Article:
Recent studies have found that psychedelics could provide answers for multiple psychiatric disorders, with significant results in combatting treatment-resistant anxiety and depression. A systematic review of previous studies showed that administering psychedelics significantly reduced symptoms of anxiety and depression in all cases they analyzed.

For a long time, scientists didn’t totally understand how psychedelics caused these changes in mental health. However, preliminary research published in the Journal of Contextual Behavioral Science may give clues as to how psychedelics reshape brain behavior. It has to do with something called “psychological flexibility,” which the researchers described “as an essential set of processes that help people manage stressors and engage in adaptive behaviors that promote values-driven action.”

According to the study, psychedelics increase psychological flexibility in individuals, explaining why psychedelics often allow for spiritual breakthroughs and renewed energy to life in users.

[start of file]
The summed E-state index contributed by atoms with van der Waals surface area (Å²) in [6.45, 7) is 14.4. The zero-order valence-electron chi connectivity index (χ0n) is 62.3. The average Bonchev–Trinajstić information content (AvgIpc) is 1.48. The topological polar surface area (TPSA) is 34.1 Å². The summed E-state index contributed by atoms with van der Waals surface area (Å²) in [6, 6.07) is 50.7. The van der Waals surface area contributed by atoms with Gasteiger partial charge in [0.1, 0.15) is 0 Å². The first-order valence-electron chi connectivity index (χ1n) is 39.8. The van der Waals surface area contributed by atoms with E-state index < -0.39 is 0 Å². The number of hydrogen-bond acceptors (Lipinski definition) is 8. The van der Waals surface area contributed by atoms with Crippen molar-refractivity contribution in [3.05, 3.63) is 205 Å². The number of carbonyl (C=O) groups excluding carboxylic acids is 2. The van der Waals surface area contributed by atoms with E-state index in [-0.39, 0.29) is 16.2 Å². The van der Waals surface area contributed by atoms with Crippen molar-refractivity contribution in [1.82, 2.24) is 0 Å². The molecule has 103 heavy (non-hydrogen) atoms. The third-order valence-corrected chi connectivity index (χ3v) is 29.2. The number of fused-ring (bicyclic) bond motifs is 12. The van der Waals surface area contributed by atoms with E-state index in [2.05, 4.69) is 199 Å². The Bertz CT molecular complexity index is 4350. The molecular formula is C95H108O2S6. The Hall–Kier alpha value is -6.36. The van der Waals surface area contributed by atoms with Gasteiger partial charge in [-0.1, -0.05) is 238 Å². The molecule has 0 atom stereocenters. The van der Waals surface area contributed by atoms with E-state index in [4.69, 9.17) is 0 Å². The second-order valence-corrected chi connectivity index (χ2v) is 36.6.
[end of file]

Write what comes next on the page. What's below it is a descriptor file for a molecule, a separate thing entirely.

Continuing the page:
“Emerging evidence support the possibility that psychological flexibility is an important theory that could inform clinical practice with psychedelic assisted psychotherapy,” study author Alan K. Davis told PsyPost.

“We conducted this study to test the theory that psychedelics would increase a person’s psychological flexibility and that such changes would be associated with improvements in depression/anxiety.”

To test their theory, researchers created an online anonymous survey seeking those who had had a moderate to strong psychedelic experience. Of the 2,120 individuals who participated, 985 participants said their psychedelic experience — ranging from psilocybin mushrooms, LSD, or DMT — led to changes in their anxiety or depression.

Those that experienced meaningful psychological insight during psychedelic experiences, including the epiphany that current emotions were tied to previous life event, ultimately reported having increased psychological flexibility afterwards. That led to drops in users’ symptoms of depression and anxiety.

“Increases in psychological flexibility fully mediated the effect of mystical and insightful experiences on decreases in depression and anxiety following a psychedelic experience,” the study’s authors wrote. “This suggests that psychological flexibility may be an important mediator of the therapeutic effects of psychedelic drugs.”

Scientists stated their intention to further this research under laboratory settings to better understand their theory, as well as our knowledge of psychedelics.